Legislators line up behind Boeing incentives
Tue, 03 Dec 2013 02:20:27 GMT —
Gov. Jay Nixon appeared to have strong support for an incentive package for Boeing after meeting with GOP leaders Monday.
The Democratic governor called a special legislative session last week after Boeing announced it was looking for a state to host production of its planned 777X airliner. Boeing's request for proposals came after negotiations with unions in Washington state, which is home to most of the company's commercial production lines, broke down. Nixon's proposal would allow up to $150 million a year in incentives for aerospace projects that create at least 2,000 jobs in 10 years, such as Boeing's new airliner. The incentives would all come out of existing programs.
Speaking with reporters after Nixon met with the House Republican Caucus, Speaker Tim Jones, R-Eureka, said he was "excited that Missouri is even being considered for the project." He said the production line would bring manufacturing jobs to Missouri but cautioned care needed to be taken to avoid exposing taxpayers to undue risk. Majority Leader John Diehl, R-Town & Country, echoed Jones' sentiment.
"It's an exciting opportunity, but the Devil's in the details," Diehl said.
Gov. Nixon said after meeting with Senate Republicans he wanted to keep the session focused on the Boeing project and avoid bickering over partisan issues like tax credits and union regulations. Both he and Jones said Republicans would respect this request.
"There are really only two significant manufacturers of commercial aircraft in the world: Airbus and Boeing," Nixon said. "In that sense, I want America to win. I want Missouri to win."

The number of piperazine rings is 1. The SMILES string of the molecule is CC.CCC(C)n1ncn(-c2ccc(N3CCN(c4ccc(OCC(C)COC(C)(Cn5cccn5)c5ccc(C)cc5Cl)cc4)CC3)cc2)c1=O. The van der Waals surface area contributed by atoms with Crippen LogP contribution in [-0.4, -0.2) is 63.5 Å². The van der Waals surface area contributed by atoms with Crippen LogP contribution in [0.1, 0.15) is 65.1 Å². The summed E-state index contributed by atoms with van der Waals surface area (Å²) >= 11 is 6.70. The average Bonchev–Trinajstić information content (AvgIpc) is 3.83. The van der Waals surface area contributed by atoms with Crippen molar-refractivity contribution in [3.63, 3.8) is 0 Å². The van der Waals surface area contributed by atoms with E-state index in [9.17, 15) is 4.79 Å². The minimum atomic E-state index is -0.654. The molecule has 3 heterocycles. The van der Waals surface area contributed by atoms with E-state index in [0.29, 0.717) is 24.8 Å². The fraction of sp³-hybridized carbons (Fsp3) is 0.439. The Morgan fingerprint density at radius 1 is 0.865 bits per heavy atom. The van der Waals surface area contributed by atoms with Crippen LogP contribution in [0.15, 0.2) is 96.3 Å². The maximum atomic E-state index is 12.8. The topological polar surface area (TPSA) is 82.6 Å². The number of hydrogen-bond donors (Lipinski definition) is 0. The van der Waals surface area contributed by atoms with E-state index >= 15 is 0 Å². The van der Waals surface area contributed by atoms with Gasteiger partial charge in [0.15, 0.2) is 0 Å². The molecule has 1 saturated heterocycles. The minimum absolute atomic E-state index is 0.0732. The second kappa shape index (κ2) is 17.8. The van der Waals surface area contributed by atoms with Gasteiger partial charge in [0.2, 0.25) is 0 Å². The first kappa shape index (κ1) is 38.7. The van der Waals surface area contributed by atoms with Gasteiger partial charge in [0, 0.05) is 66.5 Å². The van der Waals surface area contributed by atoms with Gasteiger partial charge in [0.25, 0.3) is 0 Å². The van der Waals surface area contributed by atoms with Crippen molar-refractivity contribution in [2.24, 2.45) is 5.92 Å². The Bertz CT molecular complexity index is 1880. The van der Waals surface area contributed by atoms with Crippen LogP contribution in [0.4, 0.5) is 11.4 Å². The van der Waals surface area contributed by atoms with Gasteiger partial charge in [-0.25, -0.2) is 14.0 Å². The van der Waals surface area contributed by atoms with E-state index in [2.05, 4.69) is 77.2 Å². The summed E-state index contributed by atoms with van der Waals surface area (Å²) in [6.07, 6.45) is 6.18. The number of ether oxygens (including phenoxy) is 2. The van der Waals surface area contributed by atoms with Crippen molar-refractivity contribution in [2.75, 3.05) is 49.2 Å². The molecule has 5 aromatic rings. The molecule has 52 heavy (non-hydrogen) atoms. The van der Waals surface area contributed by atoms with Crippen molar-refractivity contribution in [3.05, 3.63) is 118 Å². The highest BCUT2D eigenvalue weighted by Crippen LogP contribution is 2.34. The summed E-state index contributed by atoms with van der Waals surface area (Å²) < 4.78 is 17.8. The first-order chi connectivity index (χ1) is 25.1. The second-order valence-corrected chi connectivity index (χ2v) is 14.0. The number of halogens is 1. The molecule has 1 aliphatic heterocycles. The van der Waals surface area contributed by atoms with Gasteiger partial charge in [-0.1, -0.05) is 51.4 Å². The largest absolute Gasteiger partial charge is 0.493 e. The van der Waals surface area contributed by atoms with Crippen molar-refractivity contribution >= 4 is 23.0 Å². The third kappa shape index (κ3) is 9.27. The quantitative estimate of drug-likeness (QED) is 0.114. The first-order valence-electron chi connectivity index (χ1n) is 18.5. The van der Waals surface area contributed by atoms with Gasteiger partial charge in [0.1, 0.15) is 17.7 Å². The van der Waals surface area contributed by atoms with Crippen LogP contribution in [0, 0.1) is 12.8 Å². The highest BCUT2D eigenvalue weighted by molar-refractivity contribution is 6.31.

Senate Democrats said they too supported the Boeing proposal, though they said they intended to bring up in debate the Republicans' refusal to expand Medicaid in accordance with the Affordable Care Act. Sen. Jamilah Nasheed, D-St. Louis, who is co-sponsoring the senate bill authorizing the incentives, said she wondered why the state was willing to help a major corporation but not people who did not have healthcare. Senate Minority Leader Jolie Justus, D-Kansas City, said she had spoken informally with members of her party and found many shared Nasheed's concerns. Nevertheless, Justus said most supported the Boeing incentives.
"The reality is, we should also be addressing Medicaid expansion in the state of Missouri, but that doesn't mean I'm gonna slow it down if we have the opportunity to create these jobs," she said.
Nixon said the state has until the close of business on Tuesday, Dec. 10 to send a proposal to Boeing but he hopes to get it done by the end of this week.